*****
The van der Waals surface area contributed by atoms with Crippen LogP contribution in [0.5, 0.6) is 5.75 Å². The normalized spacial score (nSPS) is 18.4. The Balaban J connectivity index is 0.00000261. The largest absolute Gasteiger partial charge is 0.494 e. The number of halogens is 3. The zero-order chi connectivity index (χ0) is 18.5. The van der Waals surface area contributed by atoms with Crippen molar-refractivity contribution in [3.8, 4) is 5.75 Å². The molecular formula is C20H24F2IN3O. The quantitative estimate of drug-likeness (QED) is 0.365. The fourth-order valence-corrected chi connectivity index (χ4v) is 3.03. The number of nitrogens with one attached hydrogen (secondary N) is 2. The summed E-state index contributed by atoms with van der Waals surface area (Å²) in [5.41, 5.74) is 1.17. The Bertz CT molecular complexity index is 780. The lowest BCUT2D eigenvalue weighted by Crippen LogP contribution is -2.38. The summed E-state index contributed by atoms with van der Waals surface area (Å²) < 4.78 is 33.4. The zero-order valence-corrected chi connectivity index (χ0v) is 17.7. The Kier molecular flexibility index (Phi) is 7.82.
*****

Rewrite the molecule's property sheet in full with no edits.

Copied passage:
The van der Waals surface area contributed by atoms with Crippen LogP contribution in [0.5, 0.6) is 5.75 Å². The normalized spacial score (nSPS) is 18.4. The Balaban J connectivity index is 0.00000261. The largest absolute Gasteiger partial charge is 0.494 e. The number of halogens is 3. The zero-order chi connectivity index (χ0) is 18.5. The van der Waals surface area contributed by atoms with Crippen molar-refractivity contribution in [3.8, 4) is 5.75 Å². The molecular formula is C20H24F2IN3O. The quantitative estimate of drug-likeness (QED) is 0.365. The fourth-order valence-corrected chi connectivity index (χ4v) is 3.03. The number of nitrogens with one attached hydrogen (secondary N) is 2. The summed E-state index contributed by atoms with van der Waals surface area (Å²) in [5.41, 5.74) is 1.17. The Bertz CT molecular complexity index is 780. The lowest BCUT2D eigenvalue weighted by Crippen LogP contribution is -2.38. The summed E-state index contributed by atoms with van der Waals surface area (Å²) < 4.78 is 33.4. The zero-order valence-corrected chi connectivity index (χ0v) is 17.7. The Kier molecular flexibility index (Phi) is 7.82.